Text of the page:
“The performance of these players, who are 16 and 17 across all the counties, have been exceptional,” he added. “They should be very proud of themselves as they’re a credit to themselves.”
Jack Doyle’s first minute goal paved the way to victory for Kilkenny, but the roots of the win went a lot further back than Saturday’s game.
“We turned 1-12 to 0-13 ahead I thought we had a great chance but you still have to go out and do it,” said Mulrooney.
“The workrate has improved immensely over the summer; the first touch has improved.”
And key to that success were some big performances from young players.
“Liam Moore started his first game in midfield and was so strong there - ran his heart out for the team from the middle of the field, as did James Aylward - while Timmy Clifford was a revelation at centre-forward,” the manager said.
“There were no nerves, he’s a calm character – he just wants to go about his business. It’s hard to believe that he’s only 16, but he was immense.”
Everyone needed to be on their game, especially as Cathal O’Neill’s influence grew.
“He’s an excellent hurler,” Mulrooney said of the Limerick captain, who dominated for long spells in the first half. “We spoke to the lads about Limerick, about how they had so many good hurlers who would score but that we wouldn’t panic. We had to outscore them at the other end. The move of Padraic Moylan on to O’Neill – he had the physical size to go with him – helped.”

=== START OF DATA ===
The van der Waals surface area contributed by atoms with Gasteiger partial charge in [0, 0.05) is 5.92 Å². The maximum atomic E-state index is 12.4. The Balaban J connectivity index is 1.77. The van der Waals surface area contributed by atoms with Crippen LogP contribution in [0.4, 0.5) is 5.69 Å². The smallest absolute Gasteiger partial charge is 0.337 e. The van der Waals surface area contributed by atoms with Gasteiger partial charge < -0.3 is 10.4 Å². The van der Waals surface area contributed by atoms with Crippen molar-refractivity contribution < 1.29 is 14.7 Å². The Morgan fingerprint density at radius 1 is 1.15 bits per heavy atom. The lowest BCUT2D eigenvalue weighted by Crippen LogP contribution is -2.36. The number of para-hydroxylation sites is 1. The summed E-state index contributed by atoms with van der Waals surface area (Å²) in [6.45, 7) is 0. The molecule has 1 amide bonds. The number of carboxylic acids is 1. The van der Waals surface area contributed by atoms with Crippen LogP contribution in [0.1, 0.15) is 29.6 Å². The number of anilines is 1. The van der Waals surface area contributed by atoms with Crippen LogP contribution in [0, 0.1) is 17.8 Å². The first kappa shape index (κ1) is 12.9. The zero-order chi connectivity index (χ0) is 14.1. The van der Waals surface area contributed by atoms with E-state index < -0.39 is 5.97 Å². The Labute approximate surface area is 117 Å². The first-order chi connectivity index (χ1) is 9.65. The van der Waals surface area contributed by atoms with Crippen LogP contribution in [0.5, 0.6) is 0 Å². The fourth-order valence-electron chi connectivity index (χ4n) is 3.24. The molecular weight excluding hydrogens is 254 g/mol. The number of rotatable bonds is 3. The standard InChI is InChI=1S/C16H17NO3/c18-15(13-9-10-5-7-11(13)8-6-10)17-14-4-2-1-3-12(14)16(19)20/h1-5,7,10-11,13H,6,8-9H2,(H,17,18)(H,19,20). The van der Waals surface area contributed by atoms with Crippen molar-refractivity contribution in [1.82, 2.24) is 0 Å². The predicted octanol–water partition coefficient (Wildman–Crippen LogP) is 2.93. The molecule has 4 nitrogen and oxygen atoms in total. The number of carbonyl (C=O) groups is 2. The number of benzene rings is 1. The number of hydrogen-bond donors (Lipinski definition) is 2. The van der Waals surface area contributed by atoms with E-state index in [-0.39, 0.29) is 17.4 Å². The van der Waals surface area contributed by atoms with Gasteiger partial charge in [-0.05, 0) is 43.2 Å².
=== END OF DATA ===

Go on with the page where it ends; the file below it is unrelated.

The new look to the championship may have meant a lot more games for young teams - the All-Ireland final will be Kilkenny’s ninth championship game of 2019 - but going the long way round has helped get more from the team.
Games to Learn From
“That’s two years in a row that we’ve come through the back door, two years where we’ve had games to learn from – and when you lose you learn far more,” the manager said.
“The game against Galway we were so far behind at half-time that we had to make changes. We went with our gut.
“When we got back on to the training field we concentrated on what Limerick might do with their puck-outs and how they’d use O’Neill.
“They were successful at times but we knew he couldn’t keep going at the pace he was going at. We grew into it as a team,” he said.
“There’s been serious work since January and, while we’d love to have been Leinster champions, if you can come through the back door you meet very good teams.
“Clare, as they showed against Galway, had an excellent team. Limerick weren’t going to be able to train with the same intensity that we were provided with by Galway and Clare.”
And that intensity has paid off with a place in the August 18 final. Many may have written the minors off at the start of the year, but they have earned their place on the big stage.
“We might not have thought we’d get this far earlier in the year,” finished Mulrooney, “but huge credit to the 33 players in our squad – they really performed.
“We’ll enjoy this, come back down from the high of this game in the coming days and get back to training for what will be a serious battle against Galway in the final.”